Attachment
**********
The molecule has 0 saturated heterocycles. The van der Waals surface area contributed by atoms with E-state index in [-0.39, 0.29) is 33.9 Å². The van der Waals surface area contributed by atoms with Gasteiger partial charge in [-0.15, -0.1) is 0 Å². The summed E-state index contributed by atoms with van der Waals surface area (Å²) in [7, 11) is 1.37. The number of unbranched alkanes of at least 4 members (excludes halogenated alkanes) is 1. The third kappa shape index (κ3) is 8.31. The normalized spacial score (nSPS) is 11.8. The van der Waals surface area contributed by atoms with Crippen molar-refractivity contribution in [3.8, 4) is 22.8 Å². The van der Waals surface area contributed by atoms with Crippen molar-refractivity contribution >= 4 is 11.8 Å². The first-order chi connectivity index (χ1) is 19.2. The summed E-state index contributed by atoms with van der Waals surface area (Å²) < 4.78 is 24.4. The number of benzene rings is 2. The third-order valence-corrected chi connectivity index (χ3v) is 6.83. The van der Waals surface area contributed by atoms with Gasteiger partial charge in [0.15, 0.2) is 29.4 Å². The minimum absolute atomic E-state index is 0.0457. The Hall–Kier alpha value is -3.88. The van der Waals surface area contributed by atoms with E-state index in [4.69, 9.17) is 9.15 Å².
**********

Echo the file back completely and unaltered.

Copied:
The molecule has 0 saturated heterocycles. The van der Waals surface area contributed by atoms with E-state index in [-0.39, 0.29) is 33.9 Å². The van der Waals surface area contributed by atoms with Gasteiger partial charge in [-0.15, -0.1) is 0 Å². The summed E-state index contributed by atoms with van der Waals surface area (Å²) in [7, 11) is 1.37. The number of unbranched alkanes of at least 4 members (excludes halogenated alkanes) is 1. The third kappa shape index (κ3) is 8.31. The normalized spacial score (nSPS) is 11.8. The van der Waals surface area contributed by atoms with Crippen molar-refractivity contribution in [3.8, 4) is 22.8 Å². The van der Waals surface area contributed by atoms with Crippen molar-refractivity contribution >= 4 is 11.8 Å². The first-order chi connectivity index (χ1) is 19.2. The summed E-state index contributed by atoms with van der Waals surface area (Å²) < 4.78 is 24.4. The number of benzene rings is 2. The third-order valence-corrected chi connectivity index (χ3v) is 6.83. The van der Waals surface area contributed by atoms with Gasteiger partial charge in [0.15, 0.2) is 29.4 Å². The minimum absolute atomic E-state index is 0.0457. The Hall–Kier alpha value is -3.88. The van der Waals surface area contributed by atoms with E-state index in [4.69, 9.17) is 9.15 Å².